Hong Kong’s schools start their summer holidays in mid-July. (Summer’s lease hath all too short a date, for we return at the beginning of September.) At my school year-end report cards are distributed to students on Parents’ Day, the second-to-last school day. Each student and his parents meet with his ‘academic advisor’, a teacher who minds his progress during the year, flagging trouble if need be.
I was in the office this morning (Saturday) because I needed to meet with a student and his parents: the father would be unable to attend on Parents’ Day. We had a productive meeting at which (again) I marveled silently at how non-adversarial the relationship between parents and teachers tends to be here. There are exceptions, but they are notable, not run of the mill.
Before that meeting I was reviewing the report card, which is actually a seven-page document that includes, besides grades, comments by each teacher, explanations of grades, and a compendium of Creativity, Activity, and Service. Academic advisors usually check with teachers who write severe or non-laudatory comments to try and find out what lies behind them. There were none of this kind of comment on the report I was about to hand out. The student’s grades were very good, though not quite what he would like; but he has been deeply involved in a number of extracurricular activities, particularly drama.
While I was looking, a familiar voice called to me on the intercom at the door that allows students (politely) to summon teachers from the office for meetings. Whom should I find at the door but two graduates to see me! One of them, who graduated a year ago, is ‘reading’ (studying) law at the London School of Economics. The other, who graduated two years ago, is in the Philosophy Politics and Economics program at Oxford.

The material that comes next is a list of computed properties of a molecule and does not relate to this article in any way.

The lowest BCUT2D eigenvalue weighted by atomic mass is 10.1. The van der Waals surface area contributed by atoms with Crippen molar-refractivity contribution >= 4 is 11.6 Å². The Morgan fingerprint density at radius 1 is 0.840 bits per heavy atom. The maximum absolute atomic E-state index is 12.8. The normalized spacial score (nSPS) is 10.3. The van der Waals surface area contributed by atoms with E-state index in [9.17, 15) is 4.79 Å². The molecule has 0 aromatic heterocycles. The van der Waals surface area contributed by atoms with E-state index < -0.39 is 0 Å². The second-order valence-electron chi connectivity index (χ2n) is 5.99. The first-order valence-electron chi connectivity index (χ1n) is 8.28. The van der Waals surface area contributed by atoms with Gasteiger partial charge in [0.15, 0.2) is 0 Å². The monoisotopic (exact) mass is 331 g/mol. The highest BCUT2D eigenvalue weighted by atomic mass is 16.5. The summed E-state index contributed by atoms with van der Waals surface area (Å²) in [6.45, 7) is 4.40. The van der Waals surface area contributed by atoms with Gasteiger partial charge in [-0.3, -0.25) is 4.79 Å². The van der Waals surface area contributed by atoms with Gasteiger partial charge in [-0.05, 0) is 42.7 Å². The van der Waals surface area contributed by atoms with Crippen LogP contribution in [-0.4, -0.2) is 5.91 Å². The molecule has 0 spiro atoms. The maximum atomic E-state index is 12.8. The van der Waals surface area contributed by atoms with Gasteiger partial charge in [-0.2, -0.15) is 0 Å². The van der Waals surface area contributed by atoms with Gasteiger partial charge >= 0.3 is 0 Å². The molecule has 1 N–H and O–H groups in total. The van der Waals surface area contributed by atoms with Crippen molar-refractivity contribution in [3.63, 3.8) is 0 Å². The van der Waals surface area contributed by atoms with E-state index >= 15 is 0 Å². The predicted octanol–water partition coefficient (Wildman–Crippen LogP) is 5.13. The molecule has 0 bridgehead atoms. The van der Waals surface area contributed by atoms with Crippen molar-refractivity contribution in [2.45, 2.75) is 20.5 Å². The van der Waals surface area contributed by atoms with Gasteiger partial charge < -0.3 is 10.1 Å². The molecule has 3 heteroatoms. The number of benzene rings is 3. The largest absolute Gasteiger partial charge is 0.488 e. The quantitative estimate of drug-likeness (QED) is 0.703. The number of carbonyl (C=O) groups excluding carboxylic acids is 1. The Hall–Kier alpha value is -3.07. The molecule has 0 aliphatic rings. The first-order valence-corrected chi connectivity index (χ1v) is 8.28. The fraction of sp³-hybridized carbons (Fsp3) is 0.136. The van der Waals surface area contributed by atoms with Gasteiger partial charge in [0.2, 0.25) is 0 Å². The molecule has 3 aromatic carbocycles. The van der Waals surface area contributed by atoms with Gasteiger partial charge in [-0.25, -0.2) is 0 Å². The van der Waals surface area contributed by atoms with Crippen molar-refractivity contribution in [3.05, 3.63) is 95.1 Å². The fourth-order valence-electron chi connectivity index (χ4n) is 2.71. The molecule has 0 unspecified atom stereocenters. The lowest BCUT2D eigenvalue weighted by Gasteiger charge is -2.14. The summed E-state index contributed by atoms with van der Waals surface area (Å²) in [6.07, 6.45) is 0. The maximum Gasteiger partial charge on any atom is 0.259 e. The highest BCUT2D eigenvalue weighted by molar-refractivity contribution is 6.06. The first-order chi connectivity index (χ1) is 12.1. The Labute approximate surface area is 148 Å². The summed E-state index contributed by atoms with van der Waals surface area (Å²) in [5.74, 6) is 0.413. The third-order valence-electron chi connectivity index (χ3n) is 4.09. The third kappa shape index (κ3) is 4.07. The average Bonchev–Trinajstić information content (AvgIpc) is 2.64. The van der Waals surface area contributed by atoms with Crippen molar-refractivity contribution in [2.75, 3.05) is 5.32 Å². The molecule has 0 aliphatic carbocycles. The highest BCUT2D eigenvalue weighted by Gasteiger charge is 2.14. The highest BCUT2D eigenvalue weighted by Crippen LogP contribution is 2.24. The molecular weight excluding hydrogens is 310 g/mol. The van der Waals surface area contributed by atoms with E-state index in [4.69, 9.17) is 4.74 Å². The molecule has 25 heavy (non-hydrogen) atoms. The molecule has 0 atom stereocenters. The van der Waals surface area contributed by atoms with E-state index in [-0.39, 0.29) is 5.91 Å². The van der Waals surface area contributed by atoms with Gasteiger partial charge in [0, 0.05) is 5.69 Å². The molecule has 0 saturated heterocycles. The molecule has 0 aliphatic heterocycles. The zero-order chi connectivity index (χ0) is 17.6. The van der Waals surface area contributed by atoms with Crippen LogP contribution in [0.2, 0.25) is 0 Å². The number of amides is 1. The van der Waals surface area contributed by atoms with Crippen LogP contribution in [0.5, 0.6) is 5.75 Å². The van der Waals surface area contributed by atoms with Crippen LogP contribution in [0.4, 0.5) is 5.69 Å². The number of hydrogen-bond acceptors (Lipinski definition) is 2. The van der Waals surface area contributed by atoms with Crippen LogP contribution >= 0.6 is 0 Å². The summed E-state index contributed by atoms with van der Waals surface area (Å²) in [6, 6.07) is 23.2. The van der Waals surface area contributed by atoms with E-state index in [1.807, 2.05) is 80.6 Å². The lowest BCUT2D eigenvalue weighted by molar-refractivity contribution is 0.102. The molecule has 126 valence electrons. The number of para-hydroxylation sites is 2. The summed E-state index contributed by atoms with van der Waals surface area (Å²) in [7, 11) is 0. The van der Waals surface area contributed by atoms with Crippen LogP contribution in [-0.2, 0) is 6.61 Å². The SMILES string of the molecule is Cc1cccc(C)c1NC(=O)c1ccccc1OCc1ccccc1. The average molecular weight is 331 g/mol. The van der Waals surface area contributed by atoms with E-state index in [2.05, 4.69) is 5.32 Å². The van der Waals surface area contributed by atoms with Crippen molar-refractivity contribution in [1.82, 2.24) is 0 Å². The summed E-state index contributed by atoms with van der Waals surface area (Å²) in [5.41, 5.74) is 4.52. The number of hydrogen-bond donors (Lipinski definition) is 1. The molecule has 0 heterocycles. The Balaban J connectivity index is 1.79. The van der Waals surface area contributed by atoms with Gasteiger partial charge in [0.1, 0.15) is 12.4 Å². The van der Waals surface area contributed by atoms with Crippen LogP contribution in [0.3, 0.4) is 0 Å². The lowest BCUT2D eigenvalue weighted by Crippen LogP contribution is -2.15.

Both graduates had been in the school choir, but the LSE student has turned to writing in his spare time, while the Oxford student joined the choir of his college, where he now regularly sings at the college’s services. (It is Oriel College, where the Oxford Movement started).
This evening I’ll be attending a ‘Homecoming Concert’ in the school’s auditorium. There are four in July to mark the end of the school year. All charge rather stiff prices for seats, and all the seats are sold out. I am looking forward to hearing the Senior Choir, the Orchestra, the String Orchestra, and other groups play.
These are not just elitist frills, or shouldn’t be. My own public high school in California used to field award-winning bands and orchestras, and wherever they are found, secondary-school arts and music programs bring something essential to a curriculum and a school. Some students like my Oxonian continue their musical activities past graduation. Most have fond memories of them.
But there is more. They bring something essential to the mind, something that Charles Darwin regretfully recognized in his middle age. He said that he regretted giving up listening to music, reading poems, and looking at pictures, and was sure that he had lost something essential in this lack. In touting the STEM we should not forget the roots and trunk and crown.